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Tata Power Odisha unit: Locals plan Singur-type stir

People in five villages lost 1,200 acres of agricultural land for the project that never took off

Jayajit Dash  |  Bhubaneswar 

Tata Power: Stormy board meet ahead

Land losers of Tata Power's 1000 Mw coal-based power project originally supposed to come up at Naraj near Cuttack, are bracing for an agitation on the lines of their counterparts in (West Bengal) who had demanded return of land lost for the Tata Motors' Nano project.

With relocating its project and later purportedly shelving it, the land losers are left with no livelihood option. People in five villages- Mundali, Talagarh, Naraj-Marthapur, Ramdaspur and Nuagaon had lost 1,200 acres of agricultural land for the project that never took off. The one-time compensation paid by the company for their surrendered lands is no solace for the people who are now battling for survival.

The land losers have staged a protest banner titled 'Sidheswar Anchalika Surakhya Committee', demanding return of their lands. The committee has sought the intervention of Prime Minister Narendra Modi to rescue them from the plight.

"The farmers who had lost their lands urge upon you to defuse this problem and to see that the land is given back to the respective land owners. In this context, the Supreme Court judgement on bears a special significance. We have decided to launch democratic, peaceful and non-violent struggle to get back our land since the land is the only source of our livelihood," Subash C Sahoo, secretary of the committee said in the letter to the Prime Minister.

The committee alleged that the land was acquired forcefully from the land losers and many irregularities were committed in the process of land acquisition. Public hearing was held at a distance of 20 km from the affected villages. Land for the Tata Power's project was acquired by the state government owned agency- Industrial Infrastructure Development Corporation (Idco) about a decade back and with no project or farming activity, the land had turned barren.

A spokesperson said, "is not developing any power plant at Naraj near Cuttack. has already written to the Government of (GoO) to take over the land. We have already formally agreed to handover the land back to GoO and expect them to take necessary steps to ensure smooth closure. understands that GoO would want to develop the land on their own, after settlement of take-over of the same."

It's not known if the state government would bring back the patch of acquired but unutilised land to its land bank or return it to the original land owners.

A senior official said, "We are yet to take a call on the issue of land acquired for the Tata Power's project. Any decision would be taken as per law."

Tata Power's efforts to set up a thermal power project in has come unstuck despite the company settling for three locations.

The original location for setting up the plant was Naraj-Marthapur, an ecologically sensitive zone. Initially, had planned to set up a 1,000 Mw plant, later enhancing the capacity to 2,000 Mw. But mounting protests from green activists over emissions from the power station near the Chandaka-Dampara sanctuary had forced the company to switch to gas as fuel.

The company signed a memorandum of understanding with the government for establishment of a 1,000 Mw coal-based plant on September 26, 2006. It had later proposed to scale up capacity of the plant to 2,000 Mw.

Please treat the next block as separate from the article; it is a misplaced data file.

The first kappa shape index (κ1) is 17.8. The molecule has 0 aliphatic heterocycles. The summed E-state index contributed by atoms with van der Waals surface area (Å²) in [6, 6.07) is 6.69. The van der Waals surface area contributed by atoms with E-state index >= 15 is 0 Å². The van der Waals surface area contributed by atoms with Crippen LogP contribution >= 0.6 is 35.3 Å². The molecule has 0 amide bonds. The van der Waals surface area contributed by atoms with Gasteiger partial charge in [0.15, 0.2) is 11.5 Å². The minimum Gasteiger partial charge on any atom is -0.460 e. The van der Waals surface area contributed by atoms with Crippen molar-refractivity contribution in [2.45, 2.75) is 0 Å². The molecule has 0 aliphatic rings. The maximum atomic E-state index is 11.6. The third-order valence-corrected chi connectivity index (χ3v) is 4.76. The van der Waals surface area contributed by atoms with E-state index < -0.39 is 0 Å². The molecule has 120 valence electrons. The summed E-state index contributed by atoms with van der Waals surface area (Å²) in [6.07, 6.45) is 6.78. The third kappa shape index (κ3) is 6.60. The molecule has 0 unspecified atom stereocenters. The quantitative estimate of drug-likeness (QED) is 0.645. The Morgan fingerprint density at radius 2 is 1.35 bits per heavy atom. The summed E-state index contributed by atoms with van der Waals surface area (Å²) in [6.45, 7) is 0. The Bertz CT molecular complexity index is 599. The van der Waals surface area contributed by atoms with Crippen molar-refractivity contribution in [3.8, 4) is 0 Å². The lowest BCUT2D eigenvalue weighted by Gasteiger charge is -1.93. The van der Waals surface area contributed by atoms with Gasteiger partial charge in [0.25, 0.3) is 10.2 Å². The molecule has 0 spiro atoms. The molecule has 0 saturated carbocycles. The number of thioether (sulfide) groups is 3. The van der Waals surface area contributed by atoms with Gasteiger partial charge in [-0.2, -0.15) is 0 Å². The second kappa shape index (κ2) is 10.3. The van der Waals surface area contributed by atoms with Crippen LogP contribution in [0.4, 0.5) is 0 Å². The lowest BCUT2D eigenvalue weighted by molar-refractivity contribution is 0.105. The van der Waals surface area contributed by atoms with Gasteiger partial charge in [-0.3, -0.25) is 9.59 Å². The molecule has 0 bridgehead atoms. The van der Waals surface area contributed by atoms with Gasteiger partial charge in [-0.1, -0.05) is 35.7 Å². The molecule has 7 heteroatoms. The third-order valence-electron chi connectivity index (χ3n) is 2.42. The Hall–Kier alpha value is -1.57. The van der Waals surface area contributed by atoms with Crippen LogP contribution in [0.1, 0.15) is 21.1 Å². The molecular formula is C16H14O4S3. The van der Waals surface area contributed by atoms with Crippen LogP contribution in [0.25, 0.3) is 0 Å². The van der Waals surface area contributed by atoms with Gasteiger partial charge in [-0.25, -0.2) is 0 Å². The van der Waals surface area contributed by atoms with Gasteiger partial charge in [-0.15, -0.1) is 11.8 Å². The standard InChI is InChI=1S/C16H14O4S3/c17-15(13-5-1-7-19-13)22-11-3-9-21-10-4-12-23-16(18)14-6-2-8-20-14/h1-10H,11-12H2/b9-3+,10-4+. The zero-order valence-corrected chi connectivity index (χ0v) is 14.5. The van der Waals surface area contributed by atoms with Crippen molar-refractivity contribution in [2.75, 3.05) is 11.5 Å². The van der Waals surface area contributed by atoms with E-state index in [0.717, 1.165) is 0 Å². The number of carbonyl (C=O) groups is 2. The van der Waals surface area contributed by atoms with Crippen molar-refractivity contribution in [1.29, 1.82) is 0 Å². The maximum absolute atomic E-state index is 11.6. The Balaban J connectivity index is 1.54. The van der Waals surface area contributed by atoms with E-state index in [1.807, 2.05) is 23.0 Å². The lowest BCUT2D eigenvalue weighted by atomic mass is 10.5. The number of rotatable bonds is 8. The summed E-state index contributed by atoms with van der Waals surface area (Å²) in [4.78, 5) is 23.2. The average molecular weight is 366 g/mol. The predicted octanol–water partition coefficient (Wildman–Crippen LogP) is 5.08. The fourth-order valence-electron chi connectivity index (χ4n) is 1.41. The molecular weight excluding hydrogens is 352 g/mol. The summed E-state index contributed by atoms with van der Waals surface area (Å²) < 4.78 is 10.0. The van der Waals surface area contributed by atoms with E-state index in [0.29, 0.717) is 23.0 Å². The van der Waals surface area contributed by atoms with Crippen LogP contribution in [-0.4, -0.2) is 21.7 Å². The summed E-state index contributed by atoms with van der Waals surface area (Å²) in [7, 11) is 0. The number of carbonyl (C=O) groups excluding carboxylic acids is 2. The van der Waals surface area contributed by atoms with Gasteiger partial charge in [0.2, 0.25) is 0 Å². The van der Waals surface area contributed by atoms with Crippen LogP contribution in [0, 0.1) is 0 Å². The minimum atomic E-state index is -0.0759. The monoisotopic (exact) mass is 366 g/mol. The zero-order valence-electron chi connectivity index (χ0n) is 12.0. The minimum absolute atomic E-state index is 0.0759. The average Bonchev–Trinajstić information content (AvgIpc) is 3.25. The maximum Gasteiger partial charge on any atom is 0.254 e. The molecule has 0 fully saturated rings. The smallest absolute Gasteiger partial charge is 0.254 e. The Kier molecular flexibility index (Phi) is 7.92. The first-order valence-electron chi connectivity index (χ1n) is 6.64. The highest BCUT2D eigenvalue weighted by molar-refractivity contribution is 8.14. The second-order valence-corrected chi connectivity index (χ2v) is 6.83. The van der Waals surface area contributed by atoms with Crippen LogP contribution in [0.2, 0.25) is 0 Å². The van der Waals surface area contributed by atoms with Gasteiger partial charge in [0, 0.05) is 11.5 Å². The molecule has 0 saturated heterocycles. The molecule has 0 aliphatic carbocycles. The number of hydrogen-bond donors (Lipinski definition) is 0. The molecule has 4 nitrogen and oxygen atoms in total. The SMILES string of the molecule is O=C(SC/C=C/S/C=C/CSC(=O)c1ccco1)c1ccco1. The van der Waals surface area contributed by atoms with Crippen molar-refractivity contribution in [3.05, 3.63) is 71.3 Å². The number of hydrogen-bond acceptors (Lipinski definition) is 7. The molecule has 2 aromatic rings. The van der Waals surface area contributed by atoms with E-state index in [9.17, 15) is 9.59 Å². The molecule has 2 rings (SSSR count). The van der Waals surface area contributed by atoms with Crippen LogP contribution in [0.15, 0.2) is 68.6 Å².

Based on Tata Power's request, the state government had approved the change of site from Naraj-Marthapur to Begunia, where 975 acres of land were identified for the project. As a last ditch effort, contemplated to set up a shore-based thermal power plant at Gopalpur where Tata Steel has surplus land. However, costlier imported coal together with the additional burden of putting up a desalination plant pushed the project on the back burner.

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Tata Power Odisha unit: Locals plan Singur-type stir

People in five villages lost 1,200 acres of agricultural land for the project that never took off

Land losers of Tata Power's 1000 Mw coal-based power project originally supposed to come up at Naraj near Cuttack, are bracing for an agitation on the lines of their counterparts in Singur (West Bengal) who had demanded return of land lost for the Tata Motors' Nano project.With Tata Power relocating its project and later purportedly shelving it, the land losers are left with no livelihood option. People in five villages- Mundali, Talagarh, Naraj-Marthapur, Ramdaspur and Nuagaon had lost 1200 acres of agricultural land for the project that never took off. The one-time compensation paid by the company for their surrendered lands is no solace for the people who are now battling for survival.The land losers have staged a protest banner titled 'Sidheswar Anchalika Surakhya Committee', demanding return of their lands. The committee has sought the intervention of Prime Minister Narendra Modi to rescue them from the plight."The farmers who had lost their lands urge upon you to defuse this ... Land losers of Tata Power's 1000 Mw coal-based power project originally supposed to come up at Naraj near Cuttack, are bracing for an agitation on the lines of their counterparts in (West Bengal) who had demanded return of land lost for the Tata Motors' Nano project.

With relocating its project and later purportedly shelving it, the land losers are left with no livelihood option. People in five villages- Mundali, Talagarh, Naraj-Marthapur, Ramdaspur and Nuagaon had lost 1,200 acres of agricultural land for the project that never took off. The one-time compensation paid by the company for their surrendered lands is no solace for the people who are now battling for survival.

The land losers have staged a protest banner titled 'Sidheswar Anchalika Surakhya Committee', demanding return of their lands. The committee has sought the intervention of Prime Minister Narendra Modi to rescue them from the plight.

"The farmers who had lost their lands urge upon you to defuse this problem and to see that the land is given back to the respective land owners. In this context, the Supreme Court judgement on bears a special significance. We have decided to launch democratic, peaceful and non-violent struggle to get back our land since the land is the only source of our livelihood," Subash C Sahoo, secretary of the committee said in the letter to the Prime Minister.